What if the Constitution doesn’t provide for that? No matter. As any believer in a national-security state structure will tell you, the Constitution is not a suicide pact, meaning that it’s okay, even imperative, for the national-security establishment to violate the Constitution if that’s the only way to save the country.
That’s, in fact, what the Pentagon and the CIA were inculcating into the minds of their Chilean counterparts in the early 1970s in the run-up to the Nixon-Pinochet coup. They were telling them that they had a duty to save Chile from their democratically elected president, Salvador Allende, whose socialist polices (and the CIA’s secret economic policies in Chile) were creating.
When the head of the Chilean armed forces objected and pointed out that the constitution of Chile prohibited a regime change operation, no problem. The CIA simply orchestrated his kidnapping and assassination. National security is everything. Nothing, not even a country’s constitution, can stand in the way of protecting national security.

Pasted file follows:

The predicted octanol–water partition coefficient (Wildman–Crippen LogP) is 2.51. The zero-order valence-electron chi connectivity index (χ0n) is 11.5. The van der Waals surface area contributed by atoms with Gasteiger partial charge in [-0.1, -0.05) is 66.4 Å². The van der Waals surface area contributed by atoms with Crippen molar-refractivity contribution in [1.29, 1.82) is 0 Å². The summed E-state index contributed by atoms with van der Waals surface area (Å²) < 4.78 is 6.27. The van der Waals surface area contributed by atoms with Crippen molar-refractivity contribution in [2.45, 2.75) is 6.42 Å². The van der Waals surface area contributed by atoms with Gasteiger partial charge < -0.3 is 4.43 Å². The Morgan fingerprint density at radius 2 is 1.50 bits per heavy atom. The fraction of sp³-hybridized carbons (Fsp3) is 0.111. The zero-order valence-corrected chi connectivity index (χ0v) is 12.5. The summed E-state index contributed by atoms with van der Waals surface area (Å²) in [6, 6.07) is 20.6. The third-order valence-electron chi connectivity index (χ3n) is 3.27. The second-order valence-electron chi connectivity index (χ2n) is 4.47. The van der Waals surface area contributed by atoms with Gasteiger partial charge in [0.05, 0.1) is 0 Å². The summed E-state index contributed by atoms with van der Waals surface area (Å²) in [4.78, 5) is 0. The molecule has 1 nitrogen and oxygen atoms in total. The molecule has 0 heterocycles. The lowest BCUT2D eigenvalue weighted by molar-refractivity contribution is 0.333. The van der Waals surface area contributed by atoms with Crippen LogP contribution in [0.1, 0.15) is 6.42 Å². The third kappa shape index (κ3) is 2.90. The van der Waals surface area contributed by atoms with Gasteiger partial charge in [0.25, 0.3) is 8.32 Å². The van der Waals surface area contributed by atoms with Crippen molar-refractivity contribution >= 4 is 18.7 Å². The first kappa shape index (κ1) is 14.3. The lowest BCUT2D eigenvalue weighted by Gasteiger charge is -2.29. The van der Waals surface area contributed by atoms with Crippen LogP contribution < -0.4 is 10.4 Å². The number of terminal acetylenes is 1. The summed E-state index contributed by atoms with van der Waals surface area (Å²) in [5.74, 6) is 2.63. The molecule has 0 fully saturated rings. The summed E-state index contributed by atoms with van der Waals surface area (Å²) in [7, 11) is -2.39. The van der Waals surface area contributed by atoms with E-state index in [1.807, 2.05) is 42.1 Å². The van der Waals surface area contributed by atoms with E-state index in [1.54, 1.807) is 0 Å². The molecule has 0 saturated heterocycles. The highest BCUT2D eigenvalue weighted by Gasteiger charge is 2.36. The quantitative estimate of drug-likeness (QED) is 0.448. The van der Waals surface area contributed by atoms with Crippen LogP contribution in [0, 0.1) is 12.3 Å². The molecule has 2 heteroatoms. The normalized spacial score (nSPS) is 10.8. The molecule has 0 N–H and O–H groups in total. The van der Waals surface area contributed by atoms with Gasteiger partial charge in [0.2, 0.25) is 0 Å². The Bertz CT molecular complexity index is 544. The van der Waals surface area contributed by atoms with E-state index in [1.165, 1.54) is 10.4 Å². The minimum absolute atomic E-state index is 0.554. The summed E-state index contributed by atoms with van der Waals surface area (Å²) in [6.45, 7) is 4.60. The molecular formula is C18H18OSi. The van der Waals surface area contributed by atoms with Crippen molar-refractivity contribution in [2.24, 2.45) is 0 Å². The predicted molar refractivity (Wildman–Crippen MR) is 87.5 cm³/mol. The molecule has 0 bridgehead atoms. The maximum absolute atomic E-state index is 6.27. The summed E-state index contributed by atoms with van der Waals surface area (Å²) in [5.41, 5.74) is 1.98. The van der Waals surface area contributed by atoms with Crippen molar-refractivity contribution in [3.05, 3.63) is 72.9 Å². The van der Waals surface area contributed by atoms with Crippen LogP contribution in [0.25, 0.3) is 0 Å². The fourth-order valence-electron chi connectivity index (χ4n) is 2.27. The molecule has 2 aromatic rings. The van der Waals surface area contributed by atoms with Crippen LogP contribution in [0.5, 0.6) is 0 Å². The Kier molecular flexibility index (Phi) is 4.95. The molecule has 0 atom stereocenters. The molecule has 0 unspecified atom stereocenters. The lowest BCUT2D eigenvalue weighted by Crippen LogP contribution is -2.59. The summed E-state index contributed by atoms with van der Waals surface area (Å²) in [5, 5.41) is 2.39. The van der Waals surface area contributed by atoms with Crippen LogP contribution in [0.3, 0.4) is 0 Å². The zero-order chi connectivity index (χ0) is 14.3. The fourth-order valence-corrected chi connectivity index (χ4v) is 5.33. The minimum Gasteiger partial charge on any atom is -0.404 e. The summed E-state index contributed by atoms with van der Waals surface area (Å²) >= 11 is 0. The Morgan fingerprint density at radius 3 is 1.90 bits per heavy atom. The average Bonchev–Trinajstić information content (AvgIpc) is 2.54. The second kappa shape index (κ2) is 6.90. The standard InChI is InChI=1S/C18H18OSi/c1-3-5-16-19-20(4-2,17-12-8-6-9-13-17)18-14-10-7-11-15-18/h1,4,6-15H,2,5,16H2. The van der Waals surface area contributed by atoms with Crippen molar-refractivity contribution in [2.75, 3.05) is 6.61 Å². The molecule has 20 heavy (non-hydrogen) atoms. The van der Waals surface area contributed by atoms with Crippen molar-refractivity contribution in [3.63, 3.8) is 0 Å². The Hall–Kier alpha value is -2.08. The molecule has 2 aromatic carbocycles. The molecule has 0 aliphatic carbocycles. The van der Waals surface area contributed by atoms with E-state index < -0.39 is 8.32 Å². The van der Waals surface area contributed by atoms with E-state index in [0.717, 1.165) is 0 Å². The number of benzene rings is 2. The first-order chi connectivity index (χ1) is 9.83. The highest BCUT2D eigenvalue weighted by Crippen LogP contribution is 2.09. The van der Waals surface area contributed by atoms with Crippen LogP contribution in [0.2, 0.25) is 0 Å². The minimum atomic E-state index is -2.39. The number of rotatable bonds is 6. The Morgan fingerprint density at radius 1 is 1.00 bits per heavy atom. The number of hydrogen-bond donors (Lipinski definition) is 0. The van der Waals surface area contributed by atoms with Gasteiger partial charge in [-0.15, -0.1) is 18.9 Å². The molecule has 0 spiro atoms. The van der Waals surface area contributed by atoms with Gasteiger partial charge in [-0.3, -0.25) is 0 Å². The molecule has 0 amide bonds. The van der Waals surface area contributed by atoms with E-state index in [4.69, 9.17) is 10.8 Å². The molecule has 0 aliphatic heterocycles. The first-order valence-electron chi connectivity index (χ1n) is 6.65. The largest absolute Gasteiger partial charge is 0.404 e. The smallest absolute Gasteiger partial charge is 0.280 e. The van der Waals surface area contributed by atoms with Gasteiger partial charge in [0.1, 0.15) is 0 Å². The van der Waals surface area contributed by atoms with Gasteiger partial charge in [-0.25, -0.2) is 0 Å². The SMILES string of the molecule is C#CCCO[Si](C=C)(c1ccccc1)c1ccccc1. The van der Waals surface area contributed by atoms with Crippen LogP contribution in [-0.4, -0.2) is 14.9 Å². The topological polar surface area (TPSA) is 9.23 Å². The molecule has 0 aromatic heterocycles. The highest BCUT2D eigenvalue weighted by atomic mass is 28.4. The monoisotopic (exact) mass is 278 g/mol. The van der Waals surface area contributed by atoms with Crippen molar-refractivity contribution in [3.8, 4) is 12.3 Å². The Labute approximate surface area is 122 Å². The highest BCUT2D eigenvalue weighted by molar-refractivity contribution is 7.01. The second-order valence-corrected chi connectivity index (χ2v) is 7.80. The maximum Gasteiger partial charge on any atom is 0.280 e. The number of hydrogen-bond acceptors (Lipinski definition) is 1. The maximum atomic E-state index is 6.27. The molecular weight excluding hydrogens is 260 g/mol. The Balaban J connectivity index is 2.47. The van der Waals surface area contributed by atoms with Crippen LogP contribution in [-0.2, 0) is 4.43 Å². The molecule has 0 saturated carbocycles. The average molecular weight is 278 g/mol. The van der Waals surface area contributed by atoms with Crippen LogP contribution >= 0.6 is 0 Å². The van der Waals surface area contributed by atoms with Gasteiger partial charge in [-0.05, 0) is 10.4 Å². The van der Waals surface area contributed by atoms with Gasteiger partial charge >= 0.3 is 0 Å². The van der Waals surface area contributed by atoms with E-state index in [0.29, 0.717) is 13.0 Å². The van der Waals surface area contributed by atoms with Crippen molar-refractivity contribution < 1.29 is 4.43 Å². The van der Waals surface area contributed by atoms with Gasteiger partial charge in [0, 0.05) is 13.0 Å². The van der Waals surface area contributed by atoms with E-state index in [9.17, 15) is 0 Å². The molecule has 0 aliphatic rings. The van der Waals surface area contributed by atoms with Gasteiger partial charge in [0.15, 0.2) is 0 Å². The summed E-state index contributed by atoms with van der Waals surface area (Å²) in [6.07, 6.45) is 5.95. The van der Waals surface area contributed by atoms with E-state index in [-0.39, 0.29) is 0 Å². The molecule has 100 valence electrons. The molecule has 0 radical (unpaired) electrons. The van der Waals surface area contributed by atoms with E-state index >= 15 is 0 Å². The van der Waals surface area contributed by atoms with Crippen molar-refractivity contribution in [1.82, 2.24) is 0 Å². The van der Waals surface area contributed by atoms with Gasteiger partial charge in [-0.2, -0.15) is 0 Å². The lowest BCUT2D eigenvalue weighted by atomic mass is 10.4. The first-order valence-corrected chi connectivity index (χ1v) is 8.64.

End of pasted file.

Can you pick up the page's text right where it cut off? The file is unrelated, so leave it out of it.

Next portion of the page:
Maybe that’s one reason why not one single president since Kennedy has dared to challenge the hegemonic position of the national-security state within America’s federal governmental structure. They might be too afraid that if they were to do so, they might be considered a threat to national security. Of course, let’s not talk about that in the context of America’s governmental system. That might be considered a conspiracy theory. Let’s talk about that concept only with respect to foreign regimes, as Lodono and the New York Times do. (See “JFK’s War Against the National Security Establishment: Why Kennedy Was Assassinated by Douglas Horne, Regime Change: The JFK Assassination by Jacob Hornberger, The CIA, Terrorism, and the Cold War: The Evil of the National Security State by Jacob Hornberger, The Kennedy Autopsy by Jacob Hornberger, and CIA & JFK: The Secret Assassination Files by Jefferson Morley.)
Maduro might be play acting to save his skin or he might genuinely be concerned about a crisis arising from a U.S. regime-change operation. In either event, he’s clearly operating with the Washington national-security playbook in mind.